Church turnarounds are hard, but so rewarding.
When a church that was sick and dying goes through a revitalization that puts them back on the path of effective mission, it’s something we ought to celebrate and learn from.
And it can act as a huge encouragement to other churches that are struggling, because it’s evidence that they can turn around, too.
Because we love stories told in big, broad strokes, the turnarounds we usually hear about are the ones that went “from 30 to 3,000 in three years!” But it’s important to guard ourselves against the expectation that such spectacular stories are the usual way church turnarounds happen.
It Took You How Many Years To Get This Far?
When we normalize exceptional turnaround stories, we can unintentionally belittle and discourage those making consistent, steady progress. Most pastors will be at a church for 3, 4, 5 years or longer with few visible results to show for it, even though a healthy turnaround is actually happening.
That’s my story. Almost 25 years ago, I was called to help a church turn around from a decade of numerical, emotional, spiritual and missional decline.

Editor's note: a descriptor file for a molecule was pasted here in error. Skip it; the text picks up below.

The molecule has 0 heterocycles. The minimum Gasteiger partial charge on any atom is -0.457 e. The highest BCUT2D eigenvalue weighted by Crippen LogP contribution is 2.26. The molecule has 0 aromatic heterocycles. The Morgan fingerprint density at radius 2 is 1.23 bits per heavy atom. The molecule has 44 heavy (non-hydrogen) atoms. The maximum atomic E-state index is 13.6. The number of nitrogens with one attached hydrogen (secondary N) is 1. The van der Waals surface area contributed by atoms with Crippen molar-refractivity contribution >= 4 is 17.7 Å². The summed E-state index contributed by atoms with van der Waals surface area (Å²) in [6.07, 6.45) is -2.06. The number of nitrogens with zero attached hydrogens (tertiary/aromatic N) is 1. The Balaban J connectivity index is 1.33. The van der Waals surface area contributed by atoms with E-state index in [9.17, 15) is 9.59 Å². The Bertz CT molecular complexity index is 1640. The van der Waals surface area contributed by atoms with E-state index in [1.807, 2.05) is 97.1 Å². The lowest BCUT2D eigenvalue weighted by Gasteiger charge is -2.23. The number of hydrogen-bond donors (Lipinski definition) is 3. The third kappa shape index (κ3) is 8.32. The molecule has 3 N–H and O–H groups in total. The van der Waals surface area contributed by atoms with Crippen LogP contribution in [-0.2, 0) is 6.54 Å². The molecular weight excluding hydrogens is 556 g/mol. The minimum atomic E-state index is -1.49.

There were about 30 very discouraged people when I arrived and, while I wasn’t expecting to go “from 30 to 3,000 in three years!” I did expect a lot more than we got. The church is situated on a busy street in a very populated area, after all. Onward and upward, right?
If you had told me that the church would still be under 100 and worshiping in the same small building after ten years of pastoring, I probably would not have taken the assignment.
And if you’d told me that we’d be under 200 and in the same building 25 years later (as in, today) I’d have been out the door so fast there’d be a Roadrunner cartoon trail of smoke behind me.
But here I am. In exactly that spot. And I’m so profoundly grateful to be here.
Fast Is Not Typical
We always hear about the fast, big turnarounds. Those are great, but they're not normal.
If your turnaround pace sounds more like my pace, that’s normal.
Keep at it.
Church turnarounds are called turnarounds for a reason. They’re more about the direction you’re heading than the speed you’re going.
Since slow and steady is normal, those who are doing it consistently should be recognized, resourced, encouraged, normalized and celebrated.